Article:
Monday, November 29, 2010

Rage Fits.

"What a good dog that is!" I seem to hear this a lot when it comes to Darci. Yes, Darci is an awesome dog, but there is another side to her that most people don't seem to realize.

Darci, to put it simply, is not an easy dog to live with. She has to have several jobs to do on a daily basis just to keep her in a tolerable state. For example, she gets all of the food bowls when it's time for the dogs to eat, she takes empty bottles to the recycling bin, gets the mail, helps me with laundry and picks up her toys every day. This combined with atleast an hour or so of training each day is usually enough to keep her in a relatively dormant and happy state.

I try to keep her in this peaceful state as much as possible. Darci is naturally a very happy dog, so it isn't very difficult.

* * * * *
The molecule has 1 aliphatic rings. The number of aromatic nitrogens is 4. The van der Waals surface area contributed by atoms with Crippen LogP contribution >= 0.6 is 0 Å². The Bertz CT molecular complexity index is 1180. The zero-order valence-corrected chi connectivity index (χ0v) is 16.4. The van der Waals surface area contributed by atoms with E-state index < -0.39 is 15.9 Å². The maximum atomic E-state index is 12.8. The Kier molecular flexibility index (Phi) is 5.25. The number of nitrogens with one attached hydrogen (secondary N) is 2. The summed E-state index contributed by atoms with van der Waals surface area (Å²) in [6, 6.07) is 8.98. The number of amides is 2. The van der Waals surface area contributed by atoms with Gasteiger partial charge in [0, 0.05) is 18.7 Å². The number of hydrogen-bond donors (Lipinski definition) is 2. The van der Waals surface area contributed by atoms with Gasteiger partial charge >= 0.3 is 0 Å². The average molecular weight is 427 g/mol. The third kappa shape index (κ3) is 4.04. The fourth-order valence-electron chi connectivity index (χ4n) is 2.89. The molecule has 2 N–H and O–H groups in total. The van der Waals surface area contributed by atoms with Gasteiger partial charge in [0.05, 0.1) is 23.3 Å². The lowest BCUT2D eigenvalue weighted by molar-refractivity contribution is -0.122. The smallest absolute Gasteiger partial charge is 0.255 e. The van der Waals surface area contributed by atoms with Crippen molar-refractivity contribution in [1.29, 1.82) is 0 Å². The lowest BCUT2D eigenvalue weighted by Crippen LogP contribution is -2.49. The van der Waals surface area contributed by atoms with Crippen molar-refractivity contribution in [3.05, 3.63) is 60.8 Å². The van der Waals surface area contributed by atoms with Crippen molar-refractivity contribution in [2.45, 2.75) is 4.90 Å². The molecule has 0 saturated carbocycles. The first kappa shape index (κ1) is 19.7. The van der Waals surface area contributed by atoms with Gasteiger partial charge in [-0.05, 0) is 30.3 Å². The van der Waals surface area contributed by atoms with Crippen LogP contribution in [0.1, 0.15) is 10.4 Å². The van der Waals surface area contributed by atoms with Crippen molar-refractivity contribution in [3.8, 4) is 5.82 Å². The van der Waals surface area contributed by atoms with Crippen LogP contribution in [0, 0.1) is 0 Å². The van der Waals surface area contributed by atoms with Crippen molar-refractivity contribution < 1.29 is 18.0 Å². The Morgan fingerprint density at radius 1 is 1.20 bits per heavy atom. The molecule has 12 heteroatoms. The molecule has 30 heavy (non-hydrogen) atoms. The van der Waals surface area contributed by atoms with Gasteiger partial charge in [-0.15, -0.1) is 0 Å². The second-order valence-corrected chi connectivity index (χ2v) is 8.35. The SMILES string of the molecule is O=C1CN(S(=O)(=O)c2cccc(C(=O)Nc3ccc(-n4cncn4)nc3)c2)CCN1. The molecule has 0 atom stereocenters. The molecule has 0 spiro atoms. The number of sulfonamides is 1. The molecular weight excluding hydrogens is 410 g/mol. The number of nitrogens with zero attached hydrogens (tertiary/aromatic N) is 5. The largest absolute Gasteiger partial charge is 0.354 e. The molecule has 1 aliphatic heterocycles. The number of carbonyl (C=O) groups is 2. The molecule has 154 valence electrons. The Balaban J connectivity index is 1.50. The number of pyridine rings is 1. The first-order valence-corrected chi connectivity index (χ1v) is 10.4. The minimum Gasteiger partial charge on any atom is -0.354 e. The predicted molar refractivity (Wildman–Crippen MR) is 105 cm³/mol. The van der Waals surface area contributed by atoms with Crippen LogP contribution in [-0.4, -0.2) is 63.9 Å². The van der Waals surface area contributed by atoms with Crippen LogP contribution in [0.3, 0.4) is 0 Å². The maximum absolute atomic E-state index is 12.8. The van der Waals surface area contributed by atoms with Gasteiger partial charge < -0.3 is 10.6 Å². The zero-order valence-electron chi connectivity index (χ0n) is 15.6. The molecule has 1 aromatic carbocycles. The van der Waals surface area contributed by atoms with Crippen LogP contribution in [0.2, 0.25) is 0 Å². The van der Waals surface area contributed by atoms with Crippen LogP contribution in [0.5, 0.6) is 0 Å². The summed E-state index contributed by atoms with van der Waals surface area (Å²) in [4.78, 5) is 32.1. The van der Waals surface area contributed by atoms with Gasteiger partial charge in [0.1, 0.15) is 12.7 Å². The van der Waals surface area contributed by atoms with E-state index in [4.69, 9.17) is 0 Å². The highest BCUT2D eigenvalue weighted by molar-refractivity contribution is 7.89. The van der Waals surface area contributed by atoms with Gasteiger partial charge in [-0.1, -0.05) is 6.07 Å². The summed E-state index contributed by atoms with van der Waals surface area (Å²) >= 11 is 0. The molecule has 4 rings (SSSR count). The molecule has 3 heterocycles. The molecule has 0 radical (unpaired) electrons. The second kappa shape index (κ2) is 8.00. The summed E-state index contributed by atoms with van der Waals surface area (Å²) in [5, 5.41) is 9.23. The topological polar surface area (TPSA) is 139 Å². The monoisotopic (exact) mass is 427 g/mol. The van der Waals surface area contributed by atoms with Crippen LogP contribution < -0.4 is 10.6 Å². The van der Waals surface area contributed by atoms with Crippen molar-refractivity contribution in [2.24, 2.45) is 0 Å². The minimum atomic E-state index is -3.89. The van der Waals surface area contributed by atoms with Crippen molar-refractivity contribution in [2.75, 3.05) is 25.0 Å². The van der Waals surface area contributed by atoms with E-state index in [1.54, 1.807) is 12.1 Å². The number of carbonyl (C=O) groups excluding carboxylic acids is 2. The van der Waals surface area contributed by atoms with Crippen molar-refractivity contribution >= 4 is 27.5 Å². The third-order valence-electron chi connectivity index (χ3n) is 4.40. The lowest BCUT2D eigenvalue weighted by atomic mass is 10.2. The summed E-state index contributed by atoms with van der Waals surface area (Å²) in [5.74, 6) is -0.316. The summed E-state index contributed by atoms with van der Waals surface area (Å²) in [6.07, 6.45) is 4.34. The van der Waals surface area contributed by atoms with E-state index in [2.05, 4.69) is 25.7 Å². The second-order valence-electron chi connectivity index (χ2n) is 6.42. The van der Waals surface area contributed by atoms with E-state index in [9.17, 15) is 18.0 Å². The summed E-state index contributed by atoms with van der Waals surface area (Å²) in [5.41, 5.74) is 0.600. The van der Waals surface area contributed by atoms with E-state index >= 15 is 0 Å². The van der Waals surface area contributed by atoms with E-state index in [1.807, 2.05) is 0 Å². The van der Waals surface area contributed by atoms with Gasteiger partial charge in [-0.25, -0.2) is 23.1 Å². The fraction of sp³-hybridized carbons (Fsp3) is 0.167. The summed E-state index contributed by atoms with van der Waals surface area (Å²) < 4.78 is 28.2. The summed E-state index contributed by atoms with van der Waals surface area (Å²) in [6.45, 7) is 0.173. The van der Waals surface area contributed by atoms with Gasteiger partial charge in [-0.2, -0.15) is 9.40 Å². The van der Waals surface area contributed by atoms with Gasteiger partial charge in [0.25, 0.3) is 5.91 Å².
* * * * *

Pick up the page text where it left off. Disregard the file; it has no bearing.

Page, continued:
Unless something sets her off.

The one thing Darci hates more than anything else on the planet is when my parents dogs start barking. I haven't figured it out completely, but I think it is because she cannot make them stop and she knows their barking drives me nuts.

Yes, I understand dogs bark, but my parents have Welsh Corgis who think that barking is an essential part of survival and if they don't meet a certain quota of barking each day, they might explode.

If I am home during one of these outbursts, I can usually control Darci's reaction by reminding her to chew on her Kong and to get a grip. It is when I'm not home that the problem occurs.

If the other dogs start barking when I'm not home, it sends Darci into what I refer to as a rage fit. She will begin making high pitched screaming noises and drooling. This is followed almost immediately by the destruction of the first thing(s) she can get her jaws on. This includes, but is not limited to shoes, pants, jackets, pillows, dog beds, ceramic dog bowls, wire dog crates, even the comforter off of my bed. She will destroy whatever it is that she has locked in on.